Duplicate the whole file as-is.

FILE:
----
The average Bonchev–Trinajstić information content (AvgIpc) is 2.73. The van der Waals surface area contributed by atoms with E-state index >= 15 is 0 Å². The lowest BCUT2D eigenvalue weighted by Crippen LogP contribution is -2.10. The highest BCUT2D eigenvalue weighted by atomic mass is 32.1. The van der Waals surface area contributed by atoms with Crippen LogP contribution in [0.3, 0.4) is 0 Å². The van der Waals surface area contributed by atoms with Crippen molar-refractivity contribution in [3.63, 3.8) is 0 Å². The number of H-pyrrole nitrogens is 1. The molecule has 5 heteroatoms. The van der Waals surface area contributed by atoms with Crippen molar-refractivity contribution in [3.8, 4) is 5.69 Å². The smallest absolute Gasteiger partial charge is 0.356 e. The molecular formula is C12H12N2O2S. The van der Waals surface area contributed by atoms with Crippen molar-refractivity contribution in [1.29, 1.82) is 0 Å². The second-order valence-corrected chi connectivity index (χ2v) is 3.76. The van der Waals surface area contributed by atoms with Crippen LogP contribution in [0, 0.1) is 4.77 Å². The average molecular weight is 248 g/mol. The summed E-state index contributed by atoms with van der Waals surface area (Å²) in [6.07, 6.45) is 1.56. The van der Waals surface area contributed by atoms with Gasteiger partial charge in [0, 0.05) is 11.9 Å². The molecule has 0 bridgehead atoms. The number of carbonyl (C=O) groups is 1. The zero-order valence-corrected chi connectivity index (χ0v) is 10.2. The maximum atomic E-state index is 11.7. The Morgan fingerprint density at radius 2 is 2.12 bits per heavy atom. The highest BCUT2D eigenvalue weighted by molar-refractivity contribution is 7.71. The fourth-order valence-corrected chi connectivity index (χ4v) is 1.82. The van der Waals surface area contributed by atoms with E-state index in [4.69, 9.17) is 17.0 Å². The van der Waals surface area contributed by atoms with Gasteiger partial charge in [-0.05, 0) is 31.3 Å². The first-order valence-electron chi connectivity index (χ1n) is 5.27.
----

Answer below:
The average Bonchev–Trinajstić information content (AvgIpc) is 2.73. The van der Waals surface area contributed by atoms with E-state index >= 15 is 0 Å². The lowest BCUT2D eigenvalue weighted by Crippen LogP contribution is -2.10. The highest BCUT2D eigenvalue weighted by atomic mass is 32.1. The van der Waals surface area contributed by atoms with Crippen LogP contribution in [0.3, 0.4) is 0 Å². The van der Waals surface area contributed by atoms with Crippen molar-refractivity contribution in [3.63, 3.8) is 0 Å². The number of H-pyrrole nitrogens is 1. The molecule has 5 heteroatoms. The van der Waals surface area contributed by atoms with Crippen molar-refractivity contribution in [3.8, 4) is 5.69 Å². The smallest absolute Gasteiger partial charge is 0.356 e. The molecular formula is C12H12N2O2S. The van der Waals surface area contributed by atoms with Crippen molar-refractivity contribution in [1.29, 1.82) is 0 Å². The second-order valence-corrected chi connectivity index (χ2v) is 3.76. The van der Waals surface area contributed by atoms with Crippen LogP contribution in [0, 0.1) is 4.77 Å². The average molecular weight is 248 g/mol. The summed E-state index contributed by atoms with van der Waals surface area (Å²) in [6.07, 6.45) is 1.56. The van der Waals surface area contributed by atoms with Gasteiger partial charge in [0, 0.05) is 11.9 Å². The molecule has 0 bridgehead atoms. The number of carbonyl (C=O) groups is 1. The zero-order valence-corrected chi connectivity index (χ0v) is 10.2. The maximum atomic E-state index is 11.7. The Morgan fingerprint density at radius 2 is 2.12 bits per heavy atom. The highest BCUT2D eigenvalue weighted by molar-refractivity contribution is 7.71. The fourth-order valence-corrected chi connectivity index (χ4v) is 1.82. The van der Waals surface area contributed by atoms with E-state index in [4.69, 9.17) is 17.0 Å². The van der Waals surface area contributed by atoms with Gasteiger partial charge in [-0.05, 0) is 31.3 Å². The first-order valence-electron chi connectivity index (χ1n) is 5.27.